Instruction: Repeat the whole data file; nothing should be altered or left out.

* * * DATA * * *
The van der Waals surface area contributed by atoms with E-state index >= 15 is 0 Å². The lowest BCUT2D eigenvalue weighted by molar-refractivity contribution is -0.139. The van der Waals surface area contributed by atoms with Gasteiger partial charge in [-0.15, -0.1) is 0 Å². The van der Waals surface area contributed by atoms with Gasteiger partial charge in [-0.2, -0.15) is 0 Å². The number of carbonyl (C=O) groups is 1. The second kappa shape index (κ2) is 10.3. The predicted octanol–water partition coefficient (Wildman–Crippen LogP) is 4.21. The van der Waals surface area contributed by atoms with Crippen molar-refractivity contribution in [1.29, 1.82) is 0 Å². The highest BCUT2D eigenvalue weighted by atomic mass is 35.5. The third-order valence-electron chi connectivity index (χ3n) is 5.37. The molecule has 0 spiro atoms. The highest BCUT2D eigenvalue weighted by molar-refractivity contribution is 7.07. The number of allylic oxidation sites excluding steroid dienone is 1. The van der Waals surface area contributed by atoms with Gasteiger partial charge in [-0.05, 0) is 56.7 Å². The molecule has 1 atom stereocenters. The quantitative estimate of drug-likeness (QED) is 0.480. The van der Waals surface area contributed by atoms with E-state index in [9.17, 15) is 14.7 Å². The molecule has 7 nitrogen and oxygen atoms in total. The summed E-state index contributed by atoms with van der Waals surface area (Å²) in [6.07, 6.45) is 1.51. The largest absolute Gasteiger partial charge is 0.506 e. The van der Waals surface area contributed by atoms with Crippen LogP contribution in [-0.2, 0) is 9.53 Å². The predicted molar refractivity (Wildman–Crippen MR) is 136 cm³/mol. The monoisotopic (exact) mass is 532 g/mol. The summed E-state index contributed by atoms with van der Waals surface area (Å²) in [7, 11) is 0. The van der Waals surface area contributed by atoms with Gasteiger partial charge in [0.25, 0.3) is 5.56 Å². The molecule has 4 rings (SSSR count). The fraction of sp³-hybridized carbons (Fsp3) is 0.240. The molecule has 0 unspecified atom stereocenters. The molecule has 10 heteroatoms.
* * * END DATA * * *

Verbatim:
The van der Waals surface area contributed by atoms with E-state index >= 15 is 0 Å². The lowest BCUT2D eigenvalue weighted by molar-refractivity contribution is -0.139. The van der Waals surface area contributed by atoms with Gasteiger partial charge in [-0.15, -0.1) is 0 Å². The van der Waals surface area contributed by atoms with Gasteiger partial charge in [-0.2, -0.15) is 0 Å². The number of carbonyl (C=O) groups is 1. The second kappa shape index (κ2) is 10.3. The predicted octanol–water partition coefficient (Wildman–Crippen LogP) is 4.21. The van der Waals surface area contributed by atoms with Crippen molar-refractivity contribution in [1.29, 1.82) is 0 Å². The highest BCUT2D eigenvalue weighted by atomic mass is 35.5. The third-order valence-electron chi connectivity index (χ3n) is 5.37. The molecule has 0 spiro atoms. The highest BCUT2D eigenvalue weighted by molar-refractivity contribution is 7.07. The number of allylic oxidation sites excluding steroid dienone is 1. The van der Waals surface area contributed by atoms with Gasteiger partial charge in [-0.05, 0) is 56.7 Å². The molecule has 1 atom stereocenters. The quantitative estimate of drug-likeness (QED) is 0.480. The van der Waals surface area contributed by atoms with E-state index in [9.17, 15) is 14.7 Å². The molecule has 7 nitrogen and oxygen atoms in total. The summed E-state index contributed by atoms with van der Waals surface area (Å²) in [6.07, 6.45) is 1.51. The largest absolute Gasteiger partial charge is 0.506 e. The van der Waals surface area contributed by atoms with Crippen LogP contribution in [-0.2, 0) is 9.53 Å². The predicted molar refractivity (Wildman–Crippen MR) is 136 cm³/mol. The monoisotopic (exact) mass is 532 g/mol. The summed E-state index contributed by atoms with van der Waals surface area (Å²) in [7, 11) is 0. The van der Waals surface area contributed by atoms with Gasteiger partial charge in [0.25, 0.3) is 5.56 Å². The molecule has 4 rings (SSSR count). The fraction of sp³-hybridized carbons (Fsp3) is 0.240. The molecule has 0 unspecified atom stereocenters. The molecule has 10 heteroatoms.